In the official statement Mr Li said the Shanghai-Hong Kong connect had “successfully laid the foundation for the rolling out of the Shenzhen-Hong Kong connect, signifying that China’s capital market has once more taken a substantial step forward in terms of legalisation, marketisation and internationalisation with many positive implications.”

As of market close the Shenzhen Composite Index’s market capitalisation stood at $3.33tn.

(Charts: Macquarie.)

 

Reading on Piercing Corporate Veil in China

Journal of Corporate Law Studies

Volume 15, 2015 – Issue 2

LIFTING THE CORPORATE VEIL IN CHINA: STATUTORY VAGUENESS, SHAREHOLDER IGNORANCE AND CASE PRECEDENTS IN A CIVIL LAW SYSTEM

Page 341-376 | Published online: 24 Jul 2015

This article surveys almost 300 court judgments in which shareholders have been sued for corporate debts under Article 20 of the PRC Company Law. The frequency of ‘veil-lifting’ can indicate how much weight is ascribed in China to fundamental corporate law principles such as limited liability, asset partitioning and the separate legal identity of the corporation. Our survey finds that shareholders were found liable for corporate debts in over 75% of cases, a significantly higher rate of veil-lifting than in jurisdictions elsewhere in the world. We challenge previous scholars’ explanations of this phenomenon. We also argue that statutory vagueness has led to unfair and inconsistent veil-lifting judgments in a number of cases. The current interpretative system of Supreme People’s Court Regulations and Guiding Cases needs modification to ensure that inconsistencies in adjudication are ironed out in a more timely manner.

Asia Pacific Law Review

The High Frequency of Piercing the Corporate Veil in China

Data gathered to date suggests that litigants seeking redress for company obligations from the company’s shareholders are far more likely to succeed in China than in other jurisdictions. This raises the question whether the different success rates are due to different law or different attitudes towards the sanctity of the corporate veil in a former socialist country which knew no private companies for its first three decades, leading to judicial interpretations in favour of creditors that are much broader than the text of the law and its intended scope.
CSR in China

Reading:

 

Research Notes:

  1. What is CSR? People, Planet and Profit.
    1. Provision of reliable, eco-friendly, safe products;
    2. Worker protection and welfare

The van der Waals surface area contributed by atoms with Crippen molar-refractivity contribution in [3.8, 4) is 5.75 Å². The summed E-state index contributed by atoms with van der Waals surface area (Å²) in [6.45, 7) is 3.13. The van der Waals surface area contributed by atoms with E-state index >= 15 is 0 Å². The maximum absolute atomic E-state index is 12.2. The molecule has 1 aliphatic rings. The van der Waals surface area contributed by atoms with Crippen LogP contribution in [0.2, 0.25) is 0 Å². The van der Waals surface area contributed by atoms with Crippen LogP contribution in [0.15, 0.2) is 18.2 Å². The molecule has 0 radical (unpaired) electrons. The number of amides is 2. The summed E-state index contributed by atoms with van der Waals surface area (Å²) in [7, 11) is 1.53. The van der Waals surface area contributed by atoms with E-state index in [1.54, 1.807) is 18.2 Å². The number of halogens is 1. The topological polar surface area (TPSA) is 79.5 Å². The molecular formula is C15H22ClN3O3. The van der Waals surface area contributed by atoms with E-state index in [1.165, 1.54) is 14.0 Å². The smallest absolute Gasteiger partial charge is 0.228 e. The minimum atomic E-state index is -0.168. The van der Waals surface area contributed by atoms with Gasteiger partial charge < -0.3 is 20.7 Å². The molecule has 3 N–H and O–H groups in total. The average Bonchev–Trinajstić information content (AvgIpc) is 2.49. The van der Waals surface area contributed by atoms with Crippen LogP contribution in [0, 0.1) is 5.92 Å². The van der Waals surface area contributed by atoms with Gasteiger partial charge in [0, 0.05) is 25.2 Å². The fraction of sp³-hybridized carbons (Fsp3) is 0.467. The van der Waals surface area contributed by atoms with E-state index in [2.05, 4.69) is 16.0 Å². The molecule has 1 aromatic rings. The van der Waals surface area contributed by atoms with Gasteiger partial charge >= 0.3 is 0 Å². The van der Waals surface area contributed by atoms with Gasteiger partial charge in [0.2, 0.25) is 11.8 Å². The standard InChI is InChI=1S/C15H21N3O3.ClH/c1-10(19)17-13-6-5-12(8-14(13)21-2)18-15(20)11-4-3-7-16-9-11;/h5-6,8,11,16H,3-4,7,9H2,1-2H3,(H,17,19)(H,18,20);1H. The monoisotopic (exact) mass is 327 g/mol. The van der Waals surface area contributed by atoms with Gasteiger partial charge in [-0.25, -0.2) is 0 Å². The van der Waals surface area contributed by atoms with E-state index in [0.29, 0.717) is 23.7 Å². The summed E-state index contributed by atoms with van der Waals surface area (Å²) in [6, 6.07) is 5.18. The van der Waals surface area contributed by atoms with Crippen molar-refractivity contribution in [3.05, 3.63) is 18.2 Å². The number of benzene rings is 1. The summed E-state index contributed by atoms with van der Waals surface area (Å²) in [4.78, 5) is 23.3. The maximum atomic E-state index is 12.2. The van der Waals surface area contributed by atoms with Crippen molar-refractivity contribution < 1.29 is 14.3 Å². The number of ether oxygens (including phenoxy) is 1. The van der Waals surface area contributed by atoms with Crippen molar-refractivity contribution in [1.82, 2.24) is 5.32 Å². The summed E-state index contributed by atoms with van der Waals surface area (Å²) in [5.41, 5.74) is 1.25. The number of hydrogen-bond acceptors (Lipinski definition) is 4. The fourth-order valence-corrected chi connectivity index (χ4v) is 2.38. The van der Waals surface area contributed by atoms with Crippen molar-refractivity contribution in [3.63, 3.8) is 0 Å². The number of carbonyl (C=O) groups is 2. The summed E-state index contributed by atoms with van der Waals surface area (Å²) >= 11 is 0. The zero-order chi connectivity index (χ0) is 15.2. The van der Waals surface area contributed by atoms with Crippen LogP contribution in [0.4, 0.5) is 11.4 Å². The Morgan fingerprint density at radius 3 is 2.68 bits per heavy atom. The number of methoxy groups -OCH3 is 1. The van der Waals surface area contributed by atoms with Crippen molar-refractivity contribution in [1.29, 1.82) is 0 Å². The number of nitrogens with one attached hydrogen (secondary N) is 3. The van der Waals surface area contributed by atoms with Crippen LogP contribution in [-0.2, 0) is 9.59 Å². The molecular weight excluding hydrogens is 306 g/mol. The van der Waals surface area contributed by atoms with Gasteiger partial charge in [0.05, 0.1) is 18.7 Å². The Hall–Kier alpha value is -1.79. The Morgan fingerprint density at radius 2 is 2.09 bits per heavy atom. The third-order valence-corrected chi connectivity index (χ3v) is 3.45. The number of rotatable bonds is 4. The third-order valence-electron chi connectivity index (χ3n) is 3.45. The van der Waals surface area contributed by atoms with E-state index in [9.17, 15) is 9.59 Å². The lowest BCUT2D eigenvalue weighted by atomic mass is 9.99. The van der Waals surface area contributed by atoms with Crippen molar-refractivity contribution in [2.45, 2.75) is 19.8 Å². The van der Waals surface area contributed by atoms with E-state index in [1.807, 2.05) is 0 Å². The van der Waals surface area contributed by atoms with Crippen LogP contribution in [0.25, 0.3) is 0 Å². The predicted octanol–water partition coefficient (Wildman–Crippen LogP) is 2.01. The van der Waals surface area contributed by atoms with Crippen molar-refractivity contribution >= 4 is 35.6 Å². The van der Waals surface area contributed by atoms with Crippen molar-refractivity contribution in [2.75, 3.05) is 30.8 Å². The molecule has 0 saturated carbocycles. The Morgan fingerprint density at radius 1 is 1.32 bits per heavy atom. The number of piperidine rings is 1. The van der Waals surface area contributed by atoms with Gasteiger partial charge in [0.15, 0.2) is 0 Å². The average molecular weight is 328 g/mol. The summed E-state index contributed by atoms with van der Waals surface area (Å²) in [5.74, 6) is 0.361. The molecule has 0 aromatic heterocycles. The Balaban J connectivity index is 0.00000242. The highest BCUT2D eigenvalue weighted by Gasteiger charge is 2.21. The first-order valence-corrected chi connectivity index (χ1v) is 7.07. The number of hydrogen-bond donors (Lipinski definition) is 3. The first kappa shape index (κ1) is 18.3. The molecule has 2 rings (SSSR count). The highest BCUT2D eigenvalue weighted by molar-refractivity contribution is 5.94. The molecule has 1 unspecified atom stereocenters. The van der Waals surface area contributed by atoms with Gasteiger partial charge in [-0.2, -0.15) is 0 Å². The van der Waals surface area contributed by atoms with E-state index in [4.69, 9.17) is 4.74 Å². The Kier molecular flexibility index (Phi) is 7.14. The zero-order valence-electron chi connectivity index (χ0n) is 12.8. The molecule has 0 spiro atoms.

3. Corporate philanthropy, charities, and community development.
    4. CSR reports, etc.
  2. Why CSR? the debates.
    1. Nature of business
    2. Cover up
  3. CSR in China: Factors
    1. Growing environmental and safety concerns of the society.
    2. Rise of civil society
    3. Publicity.
    4. Government-driven projects: “For example, the Chinese government announced plans in 2009 to spend billions on tree planting and reforestation. In turn, many companies in China have launched tree-planting initiatives as part of their CSR efforts.”
    5. SOEs to repay the society. “The state-owned enterprise is the leading edge of corporate social responsibility at the moment.”
      1. 2007 SASAC’s Guidelines on Fulfiling Social Responsibility by Centra Enterprises.
    6. Rise of private philanthropy and volunteerism
    7. 2005 Company Law revision.
      1. State Grid was the only Chinese company to file an CSR Report in 2006. In 2012, 1,722 Chinese companies published CSR reports.
  4. Is Codification a Solution?
Two Rankings on Doing Business

The Open for Business Report by U.S. News and World Report

Link: http://www.usnews.com/news/best-countries/overall-full-list

Overview

In deciding where to bring their business, companies must define their priorities by weighing multiple operating and human costs. National governments face a similar cost-benefit analysis in setting corporate tax rates and policy. The countries considered the most business friendly are those that perceived to best balance stability and expense.

The Best Countries rankings, conducted in partnership with brand strategy firm BAV Consulting and the Wharton School of the University of Pennsylvania, is based on a survey which asked more than 16,000 people from four regions to associate 60 countries with specific characteristics. The Open for Business subranking is based on an equally weighted average of scores from five country attributes that relate to how open for business a country is: bureaucratic, cheap manufacturing costs, corrupt, favorable tax environment and transparent government practices. The Open for Business subranking score had a 12 percent weight in the overall Best Countries ranking.